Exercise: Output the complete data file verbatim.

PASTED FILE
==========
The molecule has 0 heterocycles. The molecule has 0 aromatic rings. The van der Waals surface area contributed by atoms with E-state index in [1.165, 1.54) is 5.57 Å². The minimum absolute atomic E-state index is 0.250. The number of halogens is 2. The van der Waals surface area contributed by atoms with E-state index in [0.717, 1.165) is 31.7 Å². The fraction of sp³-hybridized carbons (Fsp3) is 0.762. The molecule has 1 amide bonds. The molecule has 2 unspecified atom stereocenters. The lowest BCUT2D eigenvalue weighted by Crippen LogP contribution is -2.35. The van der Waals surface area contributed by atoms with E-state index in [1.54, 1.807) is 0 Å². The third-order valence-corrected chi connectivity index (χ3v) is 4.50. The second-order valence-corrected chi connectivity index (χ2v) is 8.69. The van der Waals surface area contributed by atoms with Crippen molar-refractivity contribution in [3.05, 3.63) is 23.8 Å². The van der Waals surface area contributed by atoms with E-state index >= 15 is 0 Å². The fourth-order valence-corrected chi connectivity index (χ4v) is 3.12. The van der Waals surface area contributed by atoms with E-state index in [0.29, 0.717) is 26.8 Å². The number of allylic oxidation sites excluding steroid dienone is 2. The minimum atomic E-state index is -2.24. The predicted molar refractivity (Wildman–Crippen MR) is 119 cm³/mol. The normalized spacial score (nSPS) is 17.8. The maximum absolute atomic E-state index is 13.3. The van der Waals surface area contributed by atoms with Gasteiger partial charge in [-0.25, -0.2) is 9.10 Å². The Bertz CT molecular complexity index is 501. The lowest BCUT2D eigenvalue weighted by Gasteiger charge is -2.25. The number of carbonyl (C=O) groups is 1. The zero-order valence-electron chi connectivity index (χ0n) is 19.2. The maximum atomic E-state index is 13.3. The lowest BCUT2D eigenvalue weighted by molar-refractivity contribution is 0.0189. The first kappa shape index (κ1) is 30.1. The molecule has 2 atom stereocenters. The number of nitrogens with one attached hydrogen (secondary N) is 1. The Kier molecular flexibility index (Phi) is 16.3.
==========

The molecule has 0 heterocycles. The molecule has 0 aromatic rings. The van der Waals surface area contributed by atoms with E-state index in [1.165, 1.54) is 5.57 Å². The minimum absolute atomic E-state index is 0.250. The number of halogens is 2. The van der Waals surface area contributed by atoms with E-state index in [0.717, 1.165) is 31.7 Å². The fraction of sp³-hybridized carbons (Fsp3) is 0.762. The molecule has 1 amide bonds. The molecule has 2 unspecified atom stereocenters. The lowest BCUT2D eigenvalue weighted by Crippen LogP contribution is -2.35. The van der Waals surface area contributed by atoms with E-state index in [1.54, 1.807) is 0 Å². The third-order valence-corrected chi connectivity index (χ3v) is 4.50. The second-order valence-corrected chi connectivity index (χ2v) is 8.69. The van der Waals surface area contributed by atoms with Crippen molar-refractivity contribution in [3.05, 3.63) is 23.8 Å². The van der Waals surface area contributed by atoms with E-state index >= 15 is 0 Å². The fourth-order valence-corrected chi connectivity index (χ4v) is 3.12. The van der Waals surface area contributed by atoms with E-state index in [0.29, 0.717) is 26.8 Å². The number of allylic oxidation sites excluding steroid dienone is 2. The minimum atomic E-state index is -2.24. The predicted molar refractivity (Wildman–Crippen MR) is 119 cm³/mol. The normalized spacial score (nSPS) is 17.8. The maximum absolute atomic E-state index is 13.3. The van der Waals surface area contributed by atoms with Gasteiger partial charge in [-0.25, -0.2) is 9.10 Å². The Bertz CT molecular complexity index is 501. The lowest BCUT2D eigenvalue weighted by Gasteiger charge is -2.25. The number of carbonyl (C=O) groups is 1. The zero-order valence-electron chi connectivity index (χ0n) is 19.2. The maximum atomic E-state index is 13.3. The lowest BCUT2D eigenvalue weighted by molar-refractivity contribution is 0.0189. The first kappa shape index (κ1) is 30.1. The molecule has 2 atom stereocenters. The number of nitrogens with one attached hydrogen (secondary N) is 1. The Kier molecular flexibility index (Phi) is 16.3.